Carl Anton Larsen (image thecoldestjourney.org)
Earlier last year a new emperor penguin colony was discovered but it appears they may not actually be that new.
In 1893, the explorer Carl Anton Larsen reported what is thought to have been the first sighting of emperor penguins in the area that is now known after him as the Larsen ice shelves. However, this sighting had never been verified until recent satellite images found a colony on the Larsen C ice shelf. It is thought that these are the same colony and are permanently established on the ice shelf, unlike two other colonies who have recently been reported to be moving onto ice shelves due to changes in the development of their natural habitat, sea ice.
This is especially exciting for me as the Larsen C ice shelf is the one my work is based on. For better or for worse it is much easier for me to put my work into context if I tell people about penguins losing their homes than sea level rise, although one of these may be a much bigger problem for us in the long term.
Just over two weeks ago I temporarily left Reading to start a 3 month policy placement at the Government Office of Science (‘GO Science’), funded by my research council. I’ll write more about my experiences of working for the government soon but as the call has now gone out for the next round of applications for placements now seems the perfect time to reflect on what I’m actually doing and why.
The scheme allows PhD students to take time away from research and work within an institution that deals with policy, either in a parliamentary sense such as being at the Parliamentary Office of Science and Technology, or somewhere more general such as the British Library or the Royal Society.
So why did I want to do this? My motivation was for two reasons. Firstly, I just wanted to see where the science that gets done actually goes; what difference does it make and how? A lot of research is funded by the tax payer so it’s very easy to question what the point of it is if it then doesn’t feed into the bigger picture. Secondly it is to see what other careers are out there. I’m certain I want to stay in research and will do whatever I can to make that happen, but realistically it’s an unstable career and there are fewer and fewer jobs the further up the ladder you go. One thing that’s really surprised me about GO Science is the amount of people that have done one or more post docs, or are doing temporary policy placements within an academic career. After all, our big boss, the Government Chief Scientific Adviser Sir Mark Walpot, is able to do his job through the virtue of having had a long and successful scientific career.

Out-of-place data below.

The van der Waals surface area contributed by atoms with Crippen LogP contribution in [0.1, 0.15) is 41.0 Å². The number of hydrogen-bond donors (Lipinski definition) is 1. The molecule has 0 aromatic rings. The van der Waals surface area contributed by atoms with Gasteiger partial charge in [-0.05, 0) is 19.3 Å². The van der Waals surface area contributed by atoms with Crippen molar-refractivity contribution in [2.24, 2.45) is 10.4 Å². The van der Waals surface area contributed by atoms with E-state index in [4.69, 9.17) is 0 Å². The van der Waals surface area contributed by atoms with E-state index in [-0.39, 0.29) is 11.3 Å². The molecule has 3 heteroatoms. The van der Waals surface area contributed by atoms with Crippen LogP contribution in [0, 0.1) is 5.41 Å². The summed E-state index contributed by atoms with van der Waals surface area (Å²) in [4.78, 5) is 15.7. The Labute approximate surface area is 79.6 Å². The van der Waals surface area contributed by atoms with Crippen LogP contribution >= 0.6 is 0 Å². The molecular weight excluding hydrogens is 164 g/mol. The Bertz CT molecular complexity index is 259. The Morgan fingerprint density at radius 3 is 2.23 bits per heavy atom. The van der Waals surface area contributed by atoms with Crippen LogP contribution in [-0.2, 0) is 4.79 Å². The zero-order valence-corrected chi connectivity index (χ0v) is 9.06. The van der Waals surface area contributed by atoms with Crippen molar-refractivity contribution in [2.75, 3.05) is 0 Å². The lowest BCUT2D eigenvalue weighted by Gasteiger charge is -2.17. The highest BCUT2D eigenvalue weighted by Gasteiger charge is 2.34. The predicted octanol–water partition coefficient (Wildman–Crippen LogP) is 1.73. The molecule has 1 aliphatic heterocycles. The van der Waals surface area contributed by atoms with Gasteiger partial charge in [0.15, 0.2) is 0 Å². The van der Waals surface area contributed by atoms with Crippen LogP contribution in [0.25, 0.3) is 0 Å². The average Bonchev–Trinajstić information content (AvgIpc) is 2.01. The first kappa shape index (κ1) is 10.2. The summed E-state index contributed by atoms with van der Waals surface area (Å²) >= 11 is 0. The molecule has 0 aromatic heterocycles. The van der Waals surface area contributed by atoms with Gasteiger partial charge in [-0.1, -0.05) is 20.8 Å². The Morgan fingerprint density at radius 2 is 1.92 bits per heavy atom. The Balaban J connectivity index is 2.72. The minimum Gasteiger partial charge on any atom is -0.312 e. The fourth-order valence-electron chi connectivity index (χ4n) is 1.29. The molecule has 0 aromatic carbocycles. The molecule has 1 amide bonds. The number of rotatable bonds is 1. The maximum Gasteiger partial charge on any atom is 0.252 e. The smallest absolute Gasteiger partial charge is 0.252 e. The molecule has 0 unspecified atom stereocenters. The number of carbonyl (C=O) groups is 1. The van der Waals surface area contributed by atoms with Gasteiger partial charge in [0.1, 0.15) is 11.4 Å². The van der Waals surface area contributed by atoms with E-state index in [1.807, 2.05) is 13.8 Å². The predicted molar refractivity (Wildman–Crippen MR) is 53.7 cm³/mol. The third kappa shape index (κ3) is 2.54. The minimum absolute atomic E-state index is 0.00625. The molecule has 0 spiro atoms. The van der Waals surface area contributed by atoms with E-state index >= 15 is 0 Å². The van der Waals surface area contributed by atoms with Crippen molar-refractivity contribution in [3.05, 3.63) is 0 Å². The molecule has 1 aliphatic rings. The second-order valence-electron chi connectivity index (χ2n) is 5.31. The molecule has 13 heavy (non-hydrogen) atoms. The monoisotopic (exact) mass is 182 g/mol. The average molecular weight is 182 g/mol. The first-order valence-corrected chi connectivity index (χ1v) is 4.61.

For any PhD students reading this and thinking of applying to the scheme, I can’t recommend it enough. Even only two weeks in it has been a great experience, and through the process of applying and a huge long interview day I’ve met lots of past placement holders all of whom have been incredibly enthusiastic regardless of whether or not it left them wanting a career in policy- the skills you will gain will help you whatever you do in life and being aware of the bigger picture can never be a bad thing. I’d also say if you’re nervous about asking your supervisor about doing a placement don’t be, I was but my supervisor was almost a bit too supportive (keen to have a break from me…?)! A lot of academics do understand that a) not everyone wants a research career and b) it’s still good for scientists to see other things sometimes. A massive bonus of it being research council funded is that they just keep paying you and your PhD automatically gets extended by 3 months with minimum hassle.
Any of these could be your workplace next year!
In terms of placement choices I’m probably biased in that I already think GO Science is great. It’s really varied, you feel a part of the team very quickly and there are tonnes of interesting things to work on and talk about. POST seemed to be the most popular choice last year- you get a glamorous parliamentary pass and will almost certainly work on a POST note which will then be the resource for MPs wanting to read about that area of science, although I was put off by doing something so specific. Working for the Welsh Parliament seemed to be more about answering questions from ministers- I met someone who liked it so much she went back there after handing in her PhD.
However, the most enthusiastic people I’ve met where those at the Centre for Science and Policy in Cambridge and the Royal Society- so pretty much wherever you go it seems you get a great experience. Applications are due by the 28th August so what are you waiting for?